“As clergy we commit in life to love everyone. A married person commits in his or her life to exclusively love a spouse and family; the love is very focused. Mine is much broader. … It is not exclusive, not focused on one person.”
The love is different, but “each is a beautiful gift of self that also contains a cross.”
He stressed the importance of “the celibate witness” to society. “Society is obsessed with sex, but sex . . . as possessive, demeaning, hedonistic. God offers love that is life-giving and permanent and is a real commitment.”
The retreat, which lasts a day and a half and is set amid the beauty surrounding the Ignatius House Jesuit Retreat Center on the Chattahoochee River, includes presentations by the seminarians and by Father Ballman, who gives practical advice on how to discern and what the next steps may entail. Mass celebrated with Archbishop Wilton D. Gregory followed by a meal mark the retreat’s closing.
“The archbishop does a good job of encouraging and inviting and challenging (the retreatants) to take the next step … in following God’s will,” Father Ballman said. “He makes (the priesthood) look exciting, attractive and life-giving because he embodies it in such a way that speaks to the hearts of the men.”
Busch acknowledged “the good experience” of having the archbishop’s presence and support on the retreat. He is beginning the process of applying for the vocations program, not in Atlanta as previously thought, but in Florida. Through discussions with Father Ballman, he realized north Florida “is still considered home to me. … If things go well, I will be entering the seminary in the fall.”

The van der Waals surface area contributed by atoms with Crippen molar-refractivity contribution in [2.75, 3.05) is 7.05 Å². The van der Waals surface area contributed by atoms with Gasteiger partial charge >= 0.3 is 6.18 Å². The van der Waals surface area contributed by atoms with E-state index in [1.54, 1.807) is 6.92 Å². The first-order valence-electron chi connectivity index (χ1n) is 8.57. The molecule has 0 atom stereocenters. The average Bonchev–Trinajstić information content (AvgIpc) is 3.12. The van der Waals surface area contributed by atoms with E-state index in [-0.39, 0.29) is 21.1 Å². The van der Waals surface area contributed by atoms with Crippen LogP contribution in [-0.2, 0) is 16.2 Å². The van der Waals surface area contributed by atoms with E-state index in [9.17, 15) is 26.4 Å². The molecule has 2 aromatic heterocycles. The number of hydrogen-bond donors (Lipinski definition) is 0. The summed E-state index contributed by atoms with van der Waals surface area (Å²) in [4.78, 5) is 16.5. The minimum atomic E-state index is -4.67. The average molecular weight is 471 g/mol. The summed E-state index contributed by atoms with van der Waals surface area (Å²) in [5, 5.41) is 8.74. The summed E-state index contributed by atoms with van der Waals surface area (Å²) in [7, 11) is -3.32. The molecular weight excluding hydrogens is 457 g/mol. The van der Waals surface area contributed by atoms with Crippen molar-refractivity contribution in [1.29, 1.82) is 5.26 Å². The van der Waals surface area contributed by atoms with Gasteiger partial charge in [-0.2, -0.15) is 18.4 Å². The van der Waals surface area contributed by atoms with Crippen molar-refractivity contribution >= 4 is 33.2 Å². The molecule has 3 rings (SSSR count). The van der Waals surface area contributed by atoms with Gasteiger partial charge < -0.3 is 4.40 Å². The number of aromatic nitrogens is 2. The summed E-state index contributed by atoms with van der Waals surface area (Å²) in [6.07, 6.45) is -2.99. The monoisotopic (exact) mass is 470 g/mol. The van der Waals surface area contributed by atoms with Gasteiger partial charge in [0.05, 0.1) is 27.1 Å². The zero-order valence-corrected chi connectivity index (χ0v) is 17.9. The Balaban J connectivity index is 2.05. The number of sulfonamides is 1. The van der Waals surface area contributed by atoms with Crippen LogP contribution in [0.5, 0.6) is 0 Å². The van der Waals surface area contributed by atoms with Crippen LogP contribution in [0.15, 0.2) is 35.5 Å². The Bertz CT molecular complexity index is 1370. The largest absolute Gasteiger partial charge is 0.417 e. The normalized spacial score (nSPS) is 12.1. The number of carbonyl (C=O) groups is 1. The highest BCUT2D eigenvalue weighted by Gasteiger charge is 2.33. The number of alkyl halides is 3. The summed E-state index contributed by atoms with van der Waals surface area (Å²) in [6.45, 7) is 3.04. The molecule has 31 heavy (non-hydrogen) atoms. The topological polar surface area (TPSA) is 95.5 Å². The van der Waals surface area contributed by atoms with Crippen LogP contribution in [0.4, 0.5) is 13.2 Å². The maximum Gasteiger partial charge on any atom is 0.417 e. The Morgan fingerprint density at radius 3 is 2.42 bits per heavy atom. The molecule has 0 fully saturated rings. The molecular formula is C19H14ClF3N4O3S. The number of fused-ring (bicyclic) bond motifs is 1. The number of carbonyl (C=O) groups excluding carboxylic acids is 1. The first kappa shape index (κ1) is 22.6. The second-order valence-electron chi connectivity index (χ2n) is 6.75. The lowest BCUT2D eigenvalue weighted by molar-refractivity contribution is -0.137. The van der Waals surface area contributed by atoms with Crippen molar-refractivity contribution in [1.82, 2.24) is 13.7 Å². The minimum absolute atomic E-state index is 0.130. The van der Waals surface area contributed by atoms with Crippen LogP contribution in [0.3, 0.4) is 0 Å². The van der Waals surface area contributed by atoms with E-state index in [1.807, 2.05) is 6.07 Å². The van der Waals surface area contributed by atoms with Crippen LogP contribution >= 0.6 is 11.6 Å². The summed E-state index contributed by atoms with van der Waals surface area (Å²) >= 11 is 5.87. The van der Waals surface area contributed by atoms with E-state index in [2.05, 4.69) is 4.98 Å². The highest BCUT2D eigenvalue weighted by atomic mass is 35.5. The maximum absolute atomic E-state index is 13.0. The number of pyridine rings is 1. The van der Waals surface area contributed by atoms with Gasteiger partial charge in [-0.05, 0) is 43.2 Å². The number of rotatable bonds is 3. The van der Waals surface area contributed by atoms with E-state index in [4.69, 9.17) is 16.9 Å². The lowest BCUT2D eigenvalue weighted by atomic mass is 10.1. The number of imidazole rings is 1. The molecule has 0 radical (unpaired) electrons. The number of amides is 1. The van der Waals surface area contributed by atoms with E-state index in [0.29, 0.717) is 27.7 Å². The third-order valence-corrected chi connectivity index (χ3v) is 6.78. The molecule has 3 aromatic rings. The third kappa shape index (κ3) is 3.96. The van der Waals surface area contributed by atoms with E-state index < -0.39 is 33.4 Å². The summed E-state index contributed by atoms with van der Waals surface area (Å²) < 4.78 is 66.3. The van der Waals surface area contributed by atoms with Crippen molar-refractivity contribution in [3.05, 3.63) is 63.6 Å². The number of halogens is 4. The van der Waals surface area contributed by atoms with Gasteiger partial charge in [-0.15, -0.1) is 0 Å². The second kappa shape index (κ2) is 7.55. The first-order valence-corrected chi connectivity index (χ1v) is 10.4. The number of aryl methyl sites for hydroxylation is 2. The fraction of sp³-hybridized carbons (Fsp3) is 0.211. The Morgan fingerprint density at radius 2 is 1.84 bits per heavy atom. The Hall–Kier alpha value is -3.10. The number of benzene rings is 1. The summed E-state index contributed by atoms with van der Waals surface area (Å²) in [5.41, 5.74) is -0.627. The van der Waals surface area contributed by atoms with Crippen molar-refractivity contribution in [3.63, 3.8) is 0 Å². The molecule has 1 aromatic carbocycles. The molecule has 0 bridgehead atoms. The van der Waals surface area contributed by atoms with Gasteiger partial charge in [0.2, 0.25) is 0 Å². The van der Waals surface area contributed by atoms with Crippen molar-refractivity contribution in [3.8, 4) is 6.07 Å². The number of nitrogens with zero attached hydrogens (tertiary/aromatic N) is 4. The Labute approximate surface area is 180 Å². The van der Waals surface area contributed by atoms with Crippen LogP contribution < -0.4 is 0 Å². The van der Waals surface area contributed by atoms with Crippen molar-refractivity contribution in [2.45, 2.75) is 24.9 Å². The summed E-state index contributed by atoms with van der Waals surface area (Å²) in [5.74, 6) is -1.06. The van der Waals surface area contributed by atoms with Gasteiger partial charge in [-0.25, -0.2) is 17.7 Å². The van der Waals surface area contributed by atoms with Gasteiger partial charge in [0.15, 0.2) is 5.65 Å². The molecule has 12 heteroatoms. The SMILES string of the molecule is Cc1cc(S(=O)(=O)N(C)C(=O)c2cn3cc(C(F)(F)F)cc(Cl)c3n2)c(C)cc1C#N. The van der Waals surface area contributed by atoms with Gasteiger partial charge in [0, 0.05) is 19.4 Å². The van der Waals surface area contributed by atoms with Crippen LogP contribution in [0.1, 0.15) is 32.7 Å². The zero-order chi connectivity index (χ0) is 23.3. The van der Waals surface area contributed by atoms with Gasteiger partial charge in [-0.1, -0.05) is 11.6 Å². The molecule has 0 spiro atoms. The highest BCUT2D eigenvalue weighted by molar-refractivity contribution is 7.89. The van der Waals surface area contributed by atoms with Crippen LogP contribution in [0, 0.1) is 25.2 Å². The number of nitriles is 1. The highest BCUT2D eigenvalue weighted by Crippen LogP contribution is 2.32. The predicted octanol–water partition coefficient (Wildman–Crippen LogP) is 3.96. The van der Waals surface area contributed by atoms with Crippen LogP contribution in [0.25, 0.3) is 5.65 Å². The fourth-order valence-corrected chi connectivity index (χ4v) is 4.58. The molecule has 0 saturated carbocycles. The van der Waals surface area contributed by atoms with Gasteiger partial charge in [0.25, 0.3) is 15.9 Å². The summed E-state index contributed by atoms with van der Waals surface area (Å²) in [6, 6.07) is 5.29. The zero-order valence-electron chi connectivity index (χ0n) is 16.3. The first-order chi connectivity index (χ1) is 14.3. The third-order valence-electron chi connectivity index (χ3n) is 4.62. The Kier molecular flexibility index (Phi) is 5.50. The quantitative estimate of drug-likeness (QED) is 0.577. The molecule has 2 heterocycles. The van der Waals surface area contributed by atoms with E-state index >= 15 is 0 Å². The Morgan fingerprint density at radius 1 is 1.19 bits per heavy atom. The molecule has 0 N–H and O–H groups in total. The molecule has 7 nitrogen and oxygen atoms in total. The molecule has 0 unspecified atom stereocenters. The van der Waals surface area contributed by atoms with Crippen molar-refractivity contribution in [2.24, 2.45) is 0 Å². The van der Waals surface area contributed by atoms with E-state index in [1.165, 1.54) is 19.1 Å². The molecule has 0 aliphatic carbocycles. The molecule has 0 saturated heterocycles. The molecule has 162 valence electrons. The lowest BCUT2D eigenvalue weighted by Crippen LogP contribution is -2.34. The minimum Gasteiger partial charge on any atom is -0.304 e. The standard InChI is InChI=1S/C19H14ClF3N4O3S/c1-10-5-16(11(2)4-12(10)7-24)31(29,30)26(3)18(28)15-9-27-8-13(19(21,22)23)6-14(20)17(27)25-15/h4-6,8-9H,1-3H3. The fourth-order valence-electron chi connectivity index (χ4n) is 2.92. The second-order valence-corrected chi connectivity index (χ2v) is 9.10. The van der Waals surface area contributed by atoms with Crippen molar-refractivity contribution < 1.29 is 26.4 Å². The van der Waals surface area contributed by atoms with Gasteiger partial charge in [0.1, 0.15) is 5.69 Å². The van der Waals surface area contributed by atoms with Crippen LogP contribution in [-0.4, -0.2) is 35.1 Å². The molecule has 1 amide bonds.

Following the retreat, Darby pursued opportunities to “get away from everything familiar to me and discern on my own, to just be by myself in situations that were new to me.”
Today he is a seminarian for the Atlanta Archdiocese, studying pre-theology at St. Vincent Seminary in Latrobe, Pa.
“I’m where I need to be at this time in my life,” he said.
Feeling a strong calling, Hipp sought advice about his young age at the time of the retreat, since he was then a senior in high school and not old enough to apply.
“My big question was do I wait and go to college and have some real world experiences or do I prayerfully discern and apply?”
Hipp waited until his 18th birthday in February 2008 and then applied. The “formidable process” included writing a 10-page autobiography, taking physical and psychological exams and being interviewed by members of the vocations board. He was able to pursue completing the application during his senior year as he participated in a work-study program, which gave him the flexibility to travel from Peachtree City to Atlanta when needed.
He received confirmation informally when he was handed an Atlanta Archdiocese shirt at the Eucharistic Congress and, later, a formal letter of acceptance in the mail.
Now Hipp attends St. Joseph Seminary College in St. Benedict, La.
The seminary program has been challenging spiritually and intellectually, he said, but it has also been “a lot of fun.” On a recent weekend he and some of his classmates camped, fished and played tennis.
“We know how to have fun and pursue holiness,” he said.
Dalrymple credits a disciplined prayer life and participation in the sacraments with making his transition smooth from his working life to academia again. He is a pre-theology student at Mundelein Seminary in Illinois, studying for the Atlanta priesthood.
“A great peace comes over you when you’re doing something God has called you to do, a deep and lasting peace,” he said.
For more information on the vocations discernment retreat or the vocations program of the Atlanta Archdiocese, call the Vocations Office at (404) 888-7488 or visit www.calledbychrist.com.